Fast forward to December 31, 2013.
What will you have said or done this year?
What stories will you be telling New Year’s Eve, gathered ’round the table of your friends or family, laughing about the year and where it’s taken you? Stories of hope, fearlessness, and exploration? Or stories of repetition, redundancy, and minimal risk?
We get one 2013. What will you do this year?
Here’s 13 goals I have for the year as well as mantras to shape my attitude, perspective, and behaviors:
1) Roadtrip out to Colorado with family (friends welcome too!) and experience the power and freedom of the open road.
2) After road tripping, compete in the Boulder 70.3 half ironman. But don’t just swim, pedal and run. Make those 70.3 mile of pain cathartic. Throughout the race, relinquish your people-pleasing ways of stale Christianity and religious dogma. With each stroke, pedal, and stride, eagerly welcome in the spirit of God… the one that casts out fear… the one that offers freedom… that speaks of a bigger world with a place at the table for everyone…
3. Develop my sense of humor. Make jokes even if they don’t end up being funny. Laugh at other people’s jokes, even if they aren’t funny.
“The best thing you ever did for me was to help me take my life less seriously…. it’s only life after all…. “
4. Regularly look up at the sky… while walking, while running, while on the front porch sipping green tea… and marvel at the beauty we are surrounded with each day.
5. Surrender my “need” for “why.” Surrender the desire to know how everything will turn out, as if to dismiss the bigness of God’s ability to use all things for good. Demanding a “why” for the happenings of life takes away from the adventure. Because Helen Keller was right. Life is either a daring adventure or nothing.
6. Go to the river with some friends on your 26th birthday. Find some rocks and write your regrets on the rocks with a Sharpie— the things you thought you would have done by now (Peace Corps, grad school….)- the way it was “supposed” to turn out– and toss ’em in the water. Sink them. Skip them. Throw them like a shotput. But however you choose to do it, let the shame, disappointment, and fear of the future go with the rocks you’ve now let go of. Now take some rocks, write all the things you’re grateful for having done these past few years, your hopes, your dreams, and let them go too. Because you’ll find them. Out there. In the open road. Just waiting for you again. You need only to go…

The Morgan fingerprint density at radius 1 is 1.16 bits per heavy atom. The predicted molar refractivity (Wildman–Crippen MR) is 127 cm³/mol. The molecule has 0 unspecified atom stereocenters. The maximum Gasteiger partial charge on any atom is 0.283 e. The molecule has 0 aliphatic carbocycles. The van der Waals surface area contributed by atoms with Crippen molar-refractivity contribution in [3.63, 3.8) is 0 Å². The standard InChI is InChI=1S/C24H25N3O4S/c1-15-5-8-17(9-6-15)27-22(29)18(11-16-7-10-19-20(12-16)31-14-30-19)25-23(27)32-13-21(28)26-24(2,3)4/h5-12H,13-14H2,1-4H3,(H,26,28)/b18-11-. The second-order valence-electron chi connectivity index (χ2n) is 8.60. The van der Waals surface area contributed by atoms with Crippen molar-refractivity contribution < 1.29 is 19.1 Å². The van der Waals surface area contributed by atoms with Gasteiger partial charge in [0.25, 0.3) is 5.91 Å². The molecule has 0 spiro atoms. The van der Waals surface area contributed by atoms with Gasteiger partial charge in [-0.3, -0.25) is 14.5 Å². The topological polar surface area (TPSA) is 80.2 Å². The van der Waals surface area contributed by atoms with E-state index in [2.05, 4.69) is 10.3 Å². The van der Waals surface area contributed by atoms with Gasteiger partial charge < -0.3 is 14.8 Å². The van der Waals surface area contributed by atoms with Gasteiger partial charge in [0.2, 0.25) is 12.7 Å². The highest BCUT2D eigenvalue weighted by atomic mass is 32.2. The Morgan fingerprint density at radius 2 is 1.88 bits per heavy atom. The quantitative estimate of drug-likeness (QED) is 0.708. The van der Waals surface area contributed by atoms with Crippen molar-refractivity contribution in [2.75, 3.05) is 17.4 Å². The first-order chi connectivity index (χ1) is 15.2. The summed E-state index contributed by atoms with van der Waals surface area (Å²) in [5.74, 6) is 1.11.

7. Take (at least) one vocational risk: apply for grad school, reach out to a publisher, connect with Sports for Development and Peace organizations.
8. Plant strawberries in the backyard this spring and water my tomato plant every day in effort to grow more than the 5 dinky cherry tomatoes I grew last year.
9. “This too will shape me.”
In Drops Like Stars, Rob Bell challenges readers with the following charge:
“We will become bitter or better,
closed or open,
more ignorant or more aware.
We will become more or less tuned in to the thousands upon thousands of gifts
we are surrounded with every single moment of every single day. This too will shape me.
The only question left is, how?”
10. “Create.” Create things regularly. Art. Beauty. Laughter. Photography. Peace. Create things that once didn’t exist and are now better for having experienced or shared them.
11. “Just say yes.” When my anxiety tries to get me to say “no” out of fear—– “Just say yes.”
12. “Just begin.” You have ideas in your head. Don’t get too caught up in how to get to the final picture. Just. Begin.
13. Love life. Be brave. Play harder. Forever and ever. Amen.
Now I know why you laugh at my jokes.
Hahahah. No. Yours are truly funny. Promise. Not everyone can tell funny stories about life post-Evangelicism like you.
Well thanks. Unfortunately, I’ve had a good bit of practice.